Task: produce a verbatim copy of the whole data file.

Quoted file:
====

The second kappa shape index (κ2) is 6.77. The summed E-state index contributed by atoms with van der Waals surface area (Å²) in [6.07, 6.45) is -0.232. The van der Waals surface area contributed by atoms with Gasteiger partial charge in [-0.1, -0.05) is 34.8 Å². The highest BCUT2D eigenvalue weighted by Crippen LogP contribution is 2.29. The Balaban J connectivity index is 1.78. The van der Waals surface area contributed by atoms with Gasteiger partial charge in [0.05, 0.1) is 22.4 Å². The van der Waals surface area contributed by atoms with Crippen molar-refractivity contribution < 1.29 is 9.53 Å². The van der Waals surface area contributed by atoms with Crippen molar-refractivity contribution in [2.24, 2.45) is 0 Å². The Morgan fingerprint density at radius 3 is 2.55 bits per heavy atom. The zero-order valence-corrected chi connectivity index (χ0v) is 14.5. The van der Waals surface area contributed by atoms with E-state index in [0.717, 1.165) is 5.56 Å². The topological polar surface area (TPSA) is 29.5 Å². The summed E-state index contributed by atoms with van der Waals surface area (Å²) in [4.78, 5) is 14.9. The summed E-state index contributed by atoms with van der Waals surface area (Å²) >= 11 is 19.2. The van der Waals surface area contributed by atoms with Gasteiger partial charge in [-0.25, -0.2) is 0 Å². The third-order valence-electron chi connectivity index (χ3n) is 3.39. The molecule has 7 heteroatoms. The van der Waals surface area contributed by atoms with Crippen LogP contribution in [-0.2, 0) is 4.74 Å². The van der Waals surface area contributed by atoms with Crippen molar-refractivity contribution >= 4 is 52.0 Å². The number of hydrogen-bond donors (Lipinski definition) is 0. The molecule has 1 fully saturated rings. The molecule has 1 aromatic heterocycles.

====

The second kappa shape index (κ2) is 6.77. The summed E-state index contributed by atoms with van der Waals surface area (Å²) in [6.07, 6.45) is -0.232. The van der Waals surface area contributed by atoms with Gasteiger partial charge in [-0.1, -0.05) is 34.8 Å². The highest BCUT2D eigenvalue weighted by Crippen LogP contribution is 2.29. The Balaban J connectivity index is 1.78. The van der Waals surface area contributed by atoms with Gasteiger partial charge in [0.05, 0.1) is 22.4 Å². The van der Waals surface area contributed by atoms with Crippen molar-refractivity contribution < 1.29 is 9.53 Å². The van der Waals surface area contributed by atoms with Crippen molar-refractivity contribution in [2.24, 2.45) is 0 Å². The Morgan fingerprint density at radius 3 is 2.55 bits per heavy atom. The zero-order valence-corrected chi connectivity index (χ0v) is 14.5. The van der Waals surface area contributed by atoms with E-state index in [0.717, 1.165) is 5.56 Å². The topological polar surface area (TPSA) is 29.5 Å². The summed E-state index contributed by atoms with van der Waals surface area (Å²) in [4.78, 5) is 14.9. The summed E-state index contributed by atoms with van der Waals surface area (Å²) >= 11 is 19.2. The van der Waals surface area contributed by atoms with Gasteiger partial charge in [-0.25, -0.2) is 0 Å². The third-order valence-electron chi connectivity index (χ3n) is 3.39. The molecule has 7 heteroatoms. The van der Waals surface area contributed by atoms with Crippen LogP contribution in [-0.2, 0) is 4.74 Å². The van der Waals surface area contributed by atoms with Crippen molar-refractivity contribution >= 4 is 52.0 Å². The number of hydrogen-bond donors (Lipinski definition) is 0. The molecule has 1 fully saturated rings. The molecule has 1 aromatic heterocycles.